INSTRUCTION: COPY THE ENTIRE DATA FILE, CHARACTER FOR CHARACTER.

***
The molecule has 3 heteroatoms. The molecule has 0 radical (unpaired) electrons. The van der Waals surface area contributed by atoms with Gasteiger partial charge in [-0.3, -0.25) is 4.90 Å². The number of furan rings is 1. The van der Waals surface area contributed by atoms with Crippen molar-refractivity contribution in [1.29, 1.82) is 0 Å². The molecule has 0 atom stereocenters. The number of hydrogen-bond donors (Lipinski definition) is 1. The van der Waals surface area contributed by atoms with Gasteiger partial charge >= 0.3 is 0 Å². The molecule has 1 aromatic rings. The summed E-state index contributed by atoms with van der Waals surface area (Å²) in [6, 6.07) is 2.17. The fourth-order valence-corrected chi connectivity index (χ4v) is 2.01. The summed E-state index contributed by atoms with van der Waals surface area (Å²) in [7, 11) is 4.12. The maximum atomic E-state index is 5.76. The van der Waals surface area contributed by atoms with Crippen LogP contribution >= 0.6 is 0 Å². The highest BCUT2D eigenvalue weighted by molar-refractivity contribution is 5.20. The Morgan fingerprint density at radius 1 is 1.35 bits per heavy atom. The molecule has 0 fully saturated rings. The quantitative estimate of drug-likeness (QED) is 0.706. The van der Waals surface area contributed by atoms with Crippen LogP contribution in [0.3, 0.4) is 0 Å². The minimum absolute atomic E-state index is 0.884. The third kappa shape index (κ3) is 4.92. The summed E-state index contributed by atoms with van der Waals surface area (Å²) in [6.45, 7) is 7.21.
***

The molecule has 3 heteroatoms. The molecule has 0 radical (unpaired) electrons. The van der Waals surface area contributed by atoms with Gasteiger partial charge in [-0.3, -0.25) is 4.90 Å². The number of furan rings is 1. The van der Waals surface area contributed by atoms with Crippen molar-refractivity contribution in [1.29, 1.82) is 0 Å². The molecule has 0 atom stereocenters. The number of hydrogen-bond donors (Lipinski definition) is 1. The van der Waals surface area contributed by atoms with Gasteiger partial charge >= 0.3 is 0 Å². The molecule has 1 aromatic rings. The summed E-state index contributed by atoms with van der Waals surface area (Å²) in [6, 6.07) is 2.17. The fourth-order valence-corrected chi connectivity index (χ4v) is 2.01. The summed E-state index contributed by atoms with van der Waals surface area (Å²) in [7, 11) is 4.12. The maximum atomic E-state index is 5.76. The van der Waals surface area contributed by atoms with Crippen LogP contribution >= 0.6 is 0 Å². The highest BCUT2D eigenvalue weighted by molar-refractivity contribution is 5.20. The Morgan fingerprint density at radius 1 is 1.35 bits per heavy atom. The molecule has 0 fully saturated rings. The quantitative estimate of drug-likeness (QED) is 0.706. The van der Waals surface area contributed by atoms with Crippen LogP contribution in [0.3, 0.4) is 0 Å². The minimum absolute atomic E-state index is 0.884. The third kappa shape index (κ3) is 4.92. The summed E-state index contributed by atoms with van der Waals surface area (Å²) in [6.45, 7) is 7.21.